As a fashion editor, I thought I spent way more on clothes every month than the average person, sometimes up to £400. But it turns out I’m really not, and though I’m aware that that’s a substantial amount of money, a quick poll around the office and my friends tells me that it’s in fact pretty average.
And according to the experts, we’re all spending too much. Financial planner Pete Dunn told me we should spend 5% of our take-home pay on clothing. So if your annual salary is £18k, you should only be spending £66 a month on clothes, and if you’re on £30k – the average UK salary – that should go up to £100.
So what are we spending on? I decided to ask several women on different salaries how much they spend on clothes in a month, and the results were so fascinating. Some names have been changed for the purposes of this article.
Vicky, freelance PR director (part time), London/Essex
Salary: £1.5k depending on month
Money spent on clothes: £400-500. As I’ve got older I’ve started to veer towards more expensive brands and investment pieces although I do love certain high street brands such as & Other Sotries. My other faves are Hush, Whistles, Arket, Me + Em and Topshop. I’m also finding I’m buying increasing amounts online but only keep things I’m really happy with as I’ve bought so much in the past that I’ve only worn once and then decided I don’t like. I tend to mix high street clothes with investment pieces such as handbags and shoes, and I always find a good coat elevates an outfit.
Wendy, freelance communications manager (part time), London
Money spent on clothes: £100 per year. I’ve checked my rail and I think that in the last year, I’ve bought six or seven tops (all second hand), two pairs of shoes (new), some jeans (new) and probably some underwear (new). That’s probably about £100. You can get nice stuff in the charity shops nowadays, they only put out the good donations and I tend to get stuff like M&S, Zara or Miss Selfridge for about a fiver. I don’t do it to save money but to reuse the vast amount of clothes people give away.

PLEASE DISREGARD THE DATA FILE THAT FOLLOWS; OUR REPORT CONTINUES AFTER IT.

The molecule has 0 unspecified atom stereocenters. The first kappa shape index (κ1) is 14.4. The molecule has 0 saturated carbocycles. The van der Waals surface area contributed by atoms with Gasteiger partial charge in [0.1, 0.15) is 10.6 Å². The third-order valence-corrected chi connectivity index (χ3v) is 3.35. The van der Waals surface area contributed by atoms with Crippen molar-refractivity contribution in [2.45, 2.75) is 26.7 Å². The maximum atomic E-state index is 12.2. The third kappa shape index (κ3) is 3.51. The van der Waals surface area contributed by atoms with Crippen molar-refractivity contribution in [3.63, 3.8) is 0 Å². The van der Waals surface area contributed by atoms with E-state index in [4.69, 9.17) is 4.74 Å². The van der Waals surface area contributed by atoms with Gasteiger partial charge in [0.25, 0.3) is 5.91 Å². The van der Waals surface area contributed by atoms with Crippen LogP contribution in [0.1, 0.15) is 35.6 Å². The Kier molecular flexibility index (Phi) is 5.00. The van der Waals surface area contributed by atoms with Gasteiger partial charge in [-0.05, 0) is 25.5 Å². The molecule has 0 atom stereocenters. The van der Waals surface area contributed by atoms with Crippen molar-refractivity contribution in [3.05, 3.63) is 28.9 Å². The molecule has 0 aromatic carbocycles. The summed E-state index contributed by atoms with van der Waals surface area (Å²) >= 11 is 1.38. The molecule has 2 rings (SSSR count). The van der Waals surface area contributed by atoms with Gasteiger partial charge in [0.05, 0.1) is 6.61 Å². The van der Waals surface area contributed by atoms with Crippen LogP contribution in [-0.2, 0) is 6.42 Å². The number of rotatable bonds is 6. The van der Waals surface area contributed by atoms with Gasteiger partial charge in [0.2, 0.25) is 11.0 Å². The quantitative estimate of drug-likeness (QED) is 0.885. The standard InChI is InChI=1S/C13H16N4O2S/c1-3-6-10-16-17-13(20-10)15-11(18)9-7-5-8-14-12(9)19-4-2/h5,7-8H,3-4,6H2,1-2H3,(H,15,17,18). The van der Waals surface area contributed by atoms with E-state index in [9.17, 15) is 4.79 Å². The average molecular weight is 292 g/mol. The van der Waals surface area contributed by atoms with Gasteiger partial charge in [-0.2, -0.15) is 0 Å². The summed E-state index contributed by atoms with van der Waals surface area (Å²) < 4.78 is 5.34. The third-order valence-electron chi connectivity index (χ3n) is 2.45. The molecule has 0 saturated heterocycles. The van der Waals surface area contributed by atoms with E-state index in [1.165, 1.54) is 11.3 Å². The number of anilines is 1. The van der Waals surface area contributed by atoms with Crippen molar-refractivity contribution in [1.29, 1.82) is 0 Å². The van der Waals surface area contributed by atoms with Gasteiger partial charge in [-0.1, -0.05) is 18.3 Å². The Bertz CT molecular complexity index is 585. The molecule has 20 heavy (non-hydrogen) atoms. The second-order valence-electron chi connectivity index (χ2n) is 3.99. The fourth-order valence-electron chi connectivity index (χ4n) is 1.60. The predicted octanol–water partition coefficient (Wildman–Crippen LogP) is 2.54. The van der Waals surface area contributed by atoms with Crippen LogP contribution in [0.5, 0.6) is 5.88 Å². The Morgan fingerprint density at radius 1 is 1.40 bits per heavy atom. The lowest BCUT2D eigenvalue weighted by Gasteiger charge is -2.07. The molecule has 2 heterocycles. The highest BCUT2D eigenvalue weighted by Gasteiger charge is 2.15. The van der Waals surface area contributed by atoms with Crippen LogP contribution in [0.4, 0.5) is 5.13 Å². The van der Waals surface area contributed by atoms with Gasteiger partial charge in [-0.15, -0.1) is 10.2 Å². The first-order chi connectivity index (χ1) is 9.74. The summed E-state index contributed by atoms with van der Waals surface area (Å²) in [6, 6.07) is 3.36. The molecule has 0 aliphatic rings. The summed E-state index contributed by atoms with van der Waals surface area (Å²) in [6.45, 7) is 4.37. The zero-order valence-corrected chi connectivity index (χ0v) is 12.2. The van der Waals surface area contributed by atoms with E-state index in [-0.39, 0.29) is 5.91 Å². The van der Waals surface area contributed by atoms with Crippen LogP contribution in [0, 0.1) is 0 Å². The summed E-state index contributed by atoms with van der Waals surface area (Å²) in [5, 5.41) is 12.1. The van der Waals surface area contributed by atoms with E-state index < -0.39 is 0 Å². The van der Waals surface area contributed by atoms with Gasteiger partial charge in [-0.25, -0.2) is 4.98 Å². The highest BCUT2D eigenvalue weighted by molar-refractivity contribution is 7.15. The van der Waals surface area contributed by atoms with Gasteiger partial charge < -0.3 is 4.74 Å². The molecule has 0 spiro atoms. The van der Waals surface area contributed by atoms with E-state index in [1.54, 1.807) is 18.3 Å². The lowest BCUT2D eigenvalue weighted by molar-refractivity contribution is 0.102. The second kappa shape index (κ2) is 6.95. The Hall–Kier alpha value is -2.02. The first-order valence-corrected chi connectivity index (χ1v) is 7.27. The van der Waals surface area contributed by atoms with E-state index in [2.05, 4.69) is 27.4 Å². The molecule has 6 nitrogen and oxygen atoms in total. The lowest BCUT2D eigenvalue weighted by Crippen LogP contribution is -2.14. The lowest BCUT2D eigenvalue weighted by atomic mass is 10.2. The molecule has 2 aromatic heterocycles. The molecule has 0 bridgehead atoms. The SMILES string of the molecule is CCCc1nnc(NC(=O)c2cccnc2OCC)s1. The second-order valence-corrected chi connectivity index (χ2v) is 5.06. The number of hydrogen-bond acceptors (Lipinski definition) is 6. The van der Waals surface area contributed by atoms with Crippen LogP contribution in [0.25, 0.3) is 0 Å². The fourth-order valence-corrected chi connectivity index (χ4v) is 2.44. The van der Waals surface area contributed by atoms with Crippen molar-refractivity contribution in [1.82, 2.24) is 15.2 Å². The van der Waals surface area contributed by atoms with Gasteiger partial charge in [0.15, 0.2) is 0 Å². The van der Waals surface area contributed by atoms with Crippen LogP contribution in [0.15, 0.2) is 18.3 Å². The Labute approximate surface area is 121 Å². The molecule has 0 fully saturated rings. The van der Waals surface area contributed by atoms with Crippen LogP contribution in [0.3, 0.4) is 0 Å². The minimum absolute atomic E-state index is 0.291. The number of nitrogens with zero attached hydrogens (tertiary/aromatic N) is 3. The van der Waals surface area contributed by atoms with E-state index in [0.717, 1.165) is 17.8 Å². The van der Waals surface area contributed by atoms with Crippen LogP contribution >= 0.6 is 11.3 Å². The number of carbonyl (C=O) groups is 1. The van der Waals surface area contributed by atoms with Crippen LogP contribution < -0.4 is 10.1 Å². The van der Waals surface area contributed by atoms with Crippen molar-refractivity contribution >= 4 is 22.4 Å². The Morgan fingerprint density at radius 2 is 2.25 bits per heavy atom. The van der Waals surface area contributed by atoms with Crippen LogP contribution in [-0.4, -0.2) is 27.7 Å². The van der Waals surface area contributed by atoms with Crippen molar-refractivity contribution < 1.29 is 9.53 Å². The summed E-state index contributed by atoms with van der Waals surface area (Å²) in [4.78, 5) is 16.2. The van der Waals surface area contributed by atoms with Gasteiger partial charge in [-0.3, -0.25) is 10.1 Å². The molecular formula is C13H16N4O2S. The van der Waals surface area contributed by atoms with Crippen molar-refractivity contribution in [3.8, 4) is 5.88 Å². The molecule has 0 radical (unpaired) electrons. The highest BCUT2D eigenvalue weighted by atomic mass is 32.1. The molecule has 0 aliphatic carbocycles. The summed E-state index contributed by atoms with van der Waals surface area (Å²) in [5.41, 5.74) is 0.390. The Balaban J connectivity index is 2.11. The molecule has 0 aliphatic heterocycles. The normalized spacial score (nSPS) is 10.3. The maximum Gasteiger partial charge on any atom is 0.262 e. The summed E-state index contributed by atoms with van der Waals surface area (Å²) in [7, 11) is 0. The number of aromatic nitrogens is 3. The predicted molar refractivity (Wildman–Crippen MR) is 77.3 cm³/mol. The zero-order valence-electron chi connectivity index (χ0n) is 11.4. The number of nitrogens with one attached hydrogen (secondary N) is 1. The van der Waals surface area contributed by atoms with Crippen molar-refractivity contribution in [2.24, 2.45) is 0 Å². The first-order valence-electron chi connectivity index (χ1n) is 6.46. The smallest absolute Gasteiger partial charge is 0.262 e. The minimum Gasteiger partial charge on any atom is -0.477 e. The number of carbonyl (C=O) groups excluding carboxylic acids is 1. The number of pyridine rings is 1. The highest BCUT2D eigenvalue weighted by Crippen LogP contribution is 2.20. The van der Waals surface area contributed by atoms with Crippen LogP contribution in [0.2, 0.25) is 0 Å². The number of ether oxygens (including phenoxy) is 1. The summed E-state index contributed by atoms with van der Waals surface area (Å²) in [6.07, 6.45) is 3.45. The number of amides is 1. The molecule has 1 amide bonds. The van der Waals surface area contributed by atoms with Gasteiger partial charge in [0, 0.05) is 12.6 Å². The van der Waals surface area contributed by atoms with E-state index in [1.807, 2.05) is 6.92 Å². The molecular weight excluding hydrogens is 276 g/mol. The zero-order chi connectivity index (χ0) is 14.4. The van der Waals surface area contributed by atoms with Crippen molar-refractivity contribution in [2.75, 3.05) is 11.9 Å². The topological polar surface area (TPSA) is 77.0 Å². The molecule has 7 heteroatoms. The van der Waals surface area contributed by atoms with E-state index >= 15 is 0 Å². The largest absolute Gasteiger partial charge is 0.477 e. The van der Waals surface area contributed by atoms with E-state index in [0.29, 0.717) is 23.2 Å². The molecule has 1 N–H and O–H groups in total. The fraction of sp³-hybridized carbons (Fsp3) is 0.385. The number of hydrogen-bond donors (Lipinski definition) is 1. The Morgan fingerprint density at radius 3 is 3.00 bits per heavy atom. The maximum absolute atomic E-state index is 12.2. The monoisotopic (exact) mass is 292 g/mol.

Laura, press executive, London
Money spent on clothes: £30-100. £30 will be a once a month purchase, and £100 if I’m going on holiday or to an event like a wedding. I spend that much based on a variety of things. Realistically, I can’t afford to spend much more and I’d rather put the extra cash towards savings or a holiday. On the other side of that, I’m trying to buy more consciously, so only things I love, will wear and are good quality so long lasting. Although I’m fortunate that I work in fashion and can borrow items for internal events, I also have a generous uniform allowance so that helps to fulfil my shopping ‘wants’, but I’m finding more and more that I have allowance leftover because of the more conscious spending.
Sarah, sales & marketing manager, Brighton
Salary: £32k base and around £20k bonus
Money spent on clothes: £250-300. I order mostly online and so probably return around half of what I buy (keeping the £250-300 worth). My favourite brands are & Other Stories, H&M and a bit of Arket and Mango. I’m definitely starting to think about shopping more sustainably, and my purchases are usually considered. I allow myself to buy things off my wish list only, no random purchases.
Rachel, stay at home mum, Essex
Salary: £1,000 monthly allowance from my husband
Money spent on clothes: £500-800. I spend this on a combination of ASOS, Zara and sports clothing (usually Gym Shark). Occasionally I treat myself to something from Net-A-Porter, and I always shop online as I hate walking around a shop.
Sophie, social media manager, outside of London
Money spent on clothes: £400. I mainly shop at ASOS for convenience and one of my favourite brands is Monki. I’m an impulse buyer and I don’t really think about the money, if I like it I buy it. I look at Instagram and articles for inspirations and often buy into trends but trying to be conscious when doing so. I also like to pair new items with old ones in my wardrobe for new looks. I always car boot my clothes and donate the remaining to charity to upcycle. Just to note that I’m not based in London so shopping is not as accessible (my nearest Zara is one hour away).